While he’s made dishonest statements about just everything, his most common mistruths come in the form of attacking policies he doesn’t like, such as saying the Affordable Care Act (ACA) is dead or will soon implode, taking credit for positive events that took place before he was in office, in the case of initiating a deal to sell beef to China, and boasting about presidential accomplishments that haven’t occurred, such as when he told reporters:
We’ve signed more bills — and I’m talking about through the legislature — than any president ever.”
In addition to the all too common pattern of dishonesty, and oftentimes after his misstatements or lies have been publicly proven wrong, Donald Trump will resort to deflecting blame to others for undesirable situations and his own faults. Although Trump has sought to use a variety of different individuals as scapegoats, there isn’t a single person he’s deflected his problems to more than Barack Obama.
From factory layoffs to the death of Otto Warmbier, the growth of the gang known as MS-13 and national protests, Donald Trump has eagerly and vehemently pointed his finger at his presidential predecessor without shouldering any of the fault. In just one 25-minute news conference in April, Trump systematically deflected all responsibility to Obama for the ongoing situations in Syria, North Korea and Iran. Most recently, Trump has moved on to blaming members of Congress for failing to pass key legislative measures on his agenda. Although the Republican party controls both the House and Senate, Trump stunningly put the entire blame on Democrats for failing to pass health care legislation. He said:
I think we’re probably in that position where we’ll let Obamacare fail. We’re not going to own it. I’m not going to own it. I can tell you, the Republicans are not going to own it.”
From early on in the 2016 race for the Republican presidential nomination, it became apparent to see how Donald Trump unabashedly attacked, demeaned, bullied and threatened the individuals who speak negatively of him or undermine his self-image of personal greatness. In what is considered by many to be the most unfortunate of realities, the man who now leads the United States of America categorically emulates a playground bully and refers to his distinguished political colleagues with nicknames such as ‘Little Marco’, ‘Crooked Hillary’, ‘Crazy Bernie’, ‘Lyin’ Ted’ and ‘Cryin’ Chuck Schumer’.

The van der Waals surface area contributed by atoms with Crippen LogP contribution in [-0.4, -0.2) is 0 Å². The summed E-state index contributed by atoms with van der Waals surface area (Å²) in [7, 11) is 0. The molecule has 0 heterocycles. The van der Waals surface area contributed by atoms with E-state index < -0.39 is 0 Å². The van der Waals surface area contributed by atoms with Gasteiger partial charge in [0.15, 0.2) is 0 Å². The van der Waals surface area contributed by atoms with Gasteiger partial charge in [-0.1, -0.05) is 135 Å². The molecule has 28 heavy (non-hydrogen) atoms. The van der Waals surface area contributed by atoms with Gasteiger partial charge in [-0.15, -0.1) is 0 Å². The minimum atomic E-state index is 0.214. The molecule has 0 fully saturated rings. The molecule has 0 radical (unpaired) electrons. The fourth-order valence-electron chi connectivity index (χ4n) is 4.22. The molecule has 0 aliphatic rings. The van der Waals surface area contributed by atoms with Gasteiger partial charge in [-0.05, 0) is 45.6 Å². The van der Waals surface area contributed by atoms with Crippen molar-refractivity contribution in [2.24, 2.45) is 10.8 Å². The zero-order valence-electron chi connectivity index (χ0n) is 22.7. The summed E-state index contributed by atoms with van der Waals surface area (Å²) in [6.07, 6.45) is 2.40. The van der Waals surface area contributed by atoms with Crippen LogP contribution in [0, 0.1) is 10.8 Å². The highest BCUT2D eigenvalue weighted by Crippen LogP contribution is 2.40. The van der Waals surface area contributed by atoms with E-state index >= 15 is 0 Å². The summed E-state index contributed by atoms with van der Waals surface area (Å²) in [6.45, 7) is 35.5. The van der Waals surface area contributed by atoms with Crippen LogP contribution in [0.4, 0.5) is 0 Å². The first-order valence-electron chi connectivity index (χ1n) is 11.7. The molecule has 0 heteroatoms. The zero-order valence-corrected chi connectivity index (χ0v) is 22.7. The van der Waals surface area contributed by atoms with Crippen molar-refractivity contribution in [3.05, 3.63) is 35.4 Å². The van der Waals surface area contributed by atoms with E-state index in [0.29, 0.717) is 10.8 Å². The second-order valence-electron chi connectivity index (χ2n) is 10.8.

More often then not, Trump will use his favorite social media network Twitter to get his spiteful messages out into the public and just last week the New York Times released an article titled Trump is on Track to Insult 650 People, Places and Things on Twitter by the End of His First Term. Recently, Trump has turned his attention towards attacking news outlets and journalists with hopes of disproving what he deems Fake News. In one stunning series of tweets, Trump attacked Joe Scarborough and Mika Brzezinski, co-hosts of MSNBC’s television show Morning Joe, in what may be the most unpresidential public action taken by a president in America’s history. He wrote:
I heard poorly rated @Morning_Joe speaks badly of me (don’t watch anymore). Then how come low I.Q. Crazy Mika, along with Psycho Joe, came to Mar-a-Lago 3 nights in a row around New Year’s Eve, and insisted on joining me. She was bleeding badly from a face-lift. I said no!”
The Unyielding Inconvenience That Is Russia:
Drip, drip, drip. Ever since Donald Trump first took office on January 20th, a slow and steady trickle of news relating to his presidential campaign’s potential collusion with the Russian government has sent shockwaves throughout the nation’s capitol. In many ways, the ongoing investigation looking at the Kremlin’s involvement in the 2016 election, an investigation Trump deems a ‘witch hunt’, has prohibited the administration from carrying out their agenda and largely consumed the President himself. Seemingly each and every day, Trump has vented his frustration with the investigation, taken demeaning shots at key figures in probe, and gone as far to dismiss the idea that Russia meddled in the election all together. Unsurprisingly, the same unethical and narcissistic tactics of dishonesty, deflection and domineering have been on full display in regard to the unyielding inconvenience that is Russia.
Considering the fact that Robert Muller, the special console appointed to investigate potential ties of collusion between Trump’s campaign and Russia, recently impaneled a grand jury to examine potential criminal activities in the case, we may soon learn that the president’s biggest lies still haven’t been exposed. Yet still, there are plenty of other examples when Trump acted dishonestly with various aspects of the Russian investigation. Just on July 31st, for example, it was reported that the president himself was behind a deceitful statement released by Donald Trump Jr. about the context of his undisclosed meeting with Kremlin connected figures we briefly touched on above.